Motörhead and Me
This Monday, December 28th, Ian “Lemmy” Kilmister, finally—
Well, so the first time I saw Motörhead was at The World, a club/venue owned by the WWE in Times Square that surprisingly hosted some of the cooler metal shows in New York between 2000 and 2003. Morbid Angel opened for them. Right? They were in the middle of that ‘I don’t give a flying dogshit’ era of Gateways To Annihilation, when everyone was back to admitting they were death metal. This was an era that didn’t know what to do with metal’s changing face, so they lumped it all into one broad term: METAL. ‘METAL’ could be Disturbed or Severe Torture, Killswitch Engage or Marduk. So when Motörhead went on tour, they were packaged with a bunch of other bands whose album covers had monsters on them. It didn’t matter. Motörhead destroyed them all.
Just moments before my Motörhead baptism, I’d been at a college fair for my school, but I’d left earlier than everyone else. When my teachers asked me why I was leaving so soon, I responded immediately, “I have tickets to see Motörhead tonight.” No one questioned me after that. Some of my teachers urged me to leave quicker.
Motörhead fucking ruled. Lemmy announced that they were them, and that they played rock and roll, and then I danced for an hour. Me! I fucking danced! I twisted and shouted and bobbed and pumped my fists like an asshole. That’s what Motörhead does to a person. You know that metalhead you want to be? That’s who I was, seeing Motörhead. A little tipsy, a little silly, but in love with life. It’s nice to believe we’re always that, but let’s face it, most of us are a little too bitter and too simple to fucking respect how we actually feel. No matter how cool or true you think you are, you have weird shit about yourself that you hide. Lemmy, meanwhile, was honest with the world. He was human in the repulsive utmost.
I cannot for the fucking life of me remember smiling at a show before that one. I had to leave early, because I had school the next day.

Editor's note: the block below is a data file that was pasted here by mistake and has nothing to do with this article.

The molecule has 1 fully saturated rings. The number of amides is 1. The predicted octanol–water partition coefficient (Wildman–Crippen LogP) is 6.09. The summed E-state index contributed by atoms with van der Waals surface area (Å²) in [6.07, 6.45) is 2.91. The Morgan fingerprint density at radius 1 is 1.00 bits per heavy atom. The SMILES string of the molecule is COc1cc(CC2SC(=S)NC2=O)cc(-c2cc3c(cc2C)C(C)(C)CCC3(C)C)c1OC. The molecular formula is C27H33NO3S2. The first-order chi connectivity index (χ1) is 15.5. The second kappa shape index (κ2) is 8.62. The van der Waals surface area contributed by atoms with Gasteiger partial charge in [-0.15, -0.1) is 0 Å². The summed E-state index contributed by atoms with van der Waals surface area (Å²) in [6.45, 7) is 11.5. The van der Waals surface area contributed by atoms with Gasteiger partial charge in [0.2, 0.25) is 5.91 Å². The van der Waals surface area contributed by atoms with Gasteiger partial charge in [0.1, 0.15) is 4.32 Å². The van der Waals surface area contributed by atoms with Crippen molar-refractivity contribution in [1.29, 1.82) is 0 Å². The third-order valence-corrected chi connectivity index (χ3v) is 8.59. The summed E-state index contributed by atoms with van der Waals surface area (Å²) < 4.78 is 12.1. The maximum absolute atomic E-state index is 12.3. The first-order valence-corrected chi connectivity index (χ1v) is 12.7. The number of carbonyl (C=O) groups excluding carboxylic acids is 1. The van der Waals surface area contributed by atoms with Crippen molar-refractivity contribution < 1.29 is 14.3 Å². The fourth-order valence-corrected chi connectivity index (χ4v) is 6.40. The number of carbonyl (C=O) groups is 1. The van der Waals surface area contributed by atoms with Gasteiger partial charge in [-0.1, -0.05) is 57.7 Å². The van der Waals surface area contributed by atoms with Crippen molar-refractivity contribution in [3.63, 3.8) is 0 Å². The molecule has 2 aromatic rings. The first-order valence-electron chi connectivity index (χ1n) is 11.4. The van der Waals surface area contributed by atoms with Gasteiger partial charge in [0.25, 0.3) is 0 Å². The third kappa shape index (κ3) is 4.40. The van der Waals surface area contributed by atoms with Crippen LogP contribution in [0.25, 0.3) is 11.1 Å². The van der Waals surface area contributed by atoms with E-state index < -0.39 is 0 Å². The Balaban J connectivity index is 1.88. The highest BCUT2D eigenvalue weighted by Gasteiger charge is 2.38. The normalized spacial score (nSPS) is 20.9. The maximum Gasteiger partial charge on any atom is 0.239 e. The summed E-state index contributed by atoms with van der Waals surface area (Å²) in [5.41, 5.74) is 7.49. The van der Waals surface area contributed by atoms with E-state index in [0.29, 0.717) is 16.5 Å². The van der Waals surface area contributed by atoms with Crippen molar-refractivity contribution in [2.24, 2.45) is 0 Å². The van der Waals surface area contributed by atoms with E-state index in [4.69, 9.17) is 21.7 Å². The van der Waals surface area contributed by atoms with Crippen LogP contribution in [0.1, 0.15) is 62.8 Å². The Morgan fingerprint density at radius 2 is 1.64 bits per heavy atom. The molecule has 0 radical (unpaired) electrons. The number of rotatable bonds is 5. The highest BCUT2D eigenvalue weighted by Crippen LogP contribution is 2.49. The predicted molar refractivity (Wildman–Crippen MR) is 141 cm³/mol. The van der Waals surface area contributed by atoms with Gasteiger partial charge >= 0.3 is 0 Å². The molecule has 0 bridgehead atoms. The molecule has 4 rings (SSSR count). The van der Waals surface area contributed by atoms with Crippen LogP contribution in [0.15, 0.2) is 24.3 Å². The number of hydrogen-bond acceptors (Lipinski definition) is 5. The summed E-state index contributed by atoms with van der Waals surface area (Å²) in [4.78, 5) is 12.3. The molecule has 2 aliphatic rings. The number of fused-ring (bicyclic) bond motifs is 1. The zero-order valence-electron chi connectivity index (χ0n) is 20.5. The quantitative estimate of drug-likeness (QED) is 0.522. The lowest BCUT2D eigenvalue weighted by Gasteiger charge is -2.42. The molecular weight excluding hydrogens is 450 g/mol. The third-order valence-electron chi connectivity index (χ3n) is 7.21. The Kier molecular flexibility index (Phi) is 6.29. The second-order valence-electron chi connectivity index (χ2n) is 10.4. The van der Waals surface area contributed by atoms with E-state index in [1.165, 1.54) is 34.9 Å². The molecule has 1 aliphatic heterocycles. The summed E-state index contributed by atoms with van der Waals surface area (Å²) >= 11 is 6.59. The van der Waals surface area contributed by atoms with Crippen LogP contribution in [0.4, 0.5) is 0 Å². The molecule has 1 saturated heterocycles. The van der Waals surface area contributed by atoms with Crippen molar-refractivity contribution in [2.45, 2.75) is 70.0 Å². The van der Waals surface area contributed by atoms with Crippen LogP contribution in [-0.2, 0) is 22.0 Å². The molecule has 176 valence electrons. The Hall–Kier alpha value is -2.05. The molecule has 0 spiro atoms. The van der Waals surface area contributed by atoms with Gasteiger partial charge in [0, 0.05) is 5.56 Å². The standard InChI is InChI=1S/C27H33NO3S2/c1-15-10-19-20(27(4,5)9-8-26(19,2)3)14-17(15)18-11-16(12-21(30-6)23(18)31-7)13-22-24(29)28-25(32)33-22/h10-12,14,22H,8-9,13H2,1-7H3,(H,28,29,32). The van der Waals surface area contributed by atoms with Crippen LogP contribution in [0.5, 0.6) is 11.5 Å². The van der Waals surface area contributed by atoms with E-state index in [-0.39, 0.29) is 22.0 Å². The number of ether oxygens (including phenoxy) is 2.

Kilmister, who turned 70 this Christmas Eve, formed Motörhead after being dismissed from his seminal psychedelic rock band Hawkwind for his rampant drug use. While forming his new band, Lemmy looked to separate from Hawkwind’s progressive sound and streamline his love of biker rock into
Sorry, but, I remember as a kid watching Airheads. You know, the Brendan Fraser comedy where a bunch of hard rockers take over a radio station. And while I hated that term’s proliferation throughout the ‘90s — it was such a pathetic attempt not to say metal, right? — I think it perfectly suits the band in the movie, The Lone Rangers. Sure, Chazz, Rex, and Pip were obviously metalheads, but more than that, they were Motoörhead fans, and as much as I’ve argued that Motörhead were metal incarnate the fact remains that Lemmy was never 100% behind labeling his band heavy metal. As metalheads, we see the breadth of the genre, but for Lemmy it just meant saying what his band could and could not play. Motörhead were a rock and roll band, and The Lone Rangers were just a reinterpretation of Motörhead, fun-loving jackasses who lived for their music but also dealt with the very human sadnesses of everyday life.
As an eight year old watching this movie on TV, I loved the music playing over the credits, the joke about the wrestling match, and the churlish biker who admits that he was editor of the school magazine. It was only when I asked my brother about the second of those three things that I found out they were all connected. And of course they were. Of course the gnarly motherfucker growling about putting some boogie in your ear was the unapologetic geek who might just be God in all his infinite wisdom walking amongst the crowds outside of a hijacked radio station. Of course that dude was the kind of guy The Lone Rangers worshipped.
I love Airheads. I think it gets down some of metal’s truths in a very poignant and funny way. But man, a lot of folks hate on that movie. Rob Zombie shat on it for making metalheads out to be a bunch of glam cavemen, and I’ve read plenty of critical reviews that call it a silly half-cocked comedy with menacing overtones. Fuck, given the current national climate, there’s no way that shit could’ve been made today. But let’s face it, they got something right.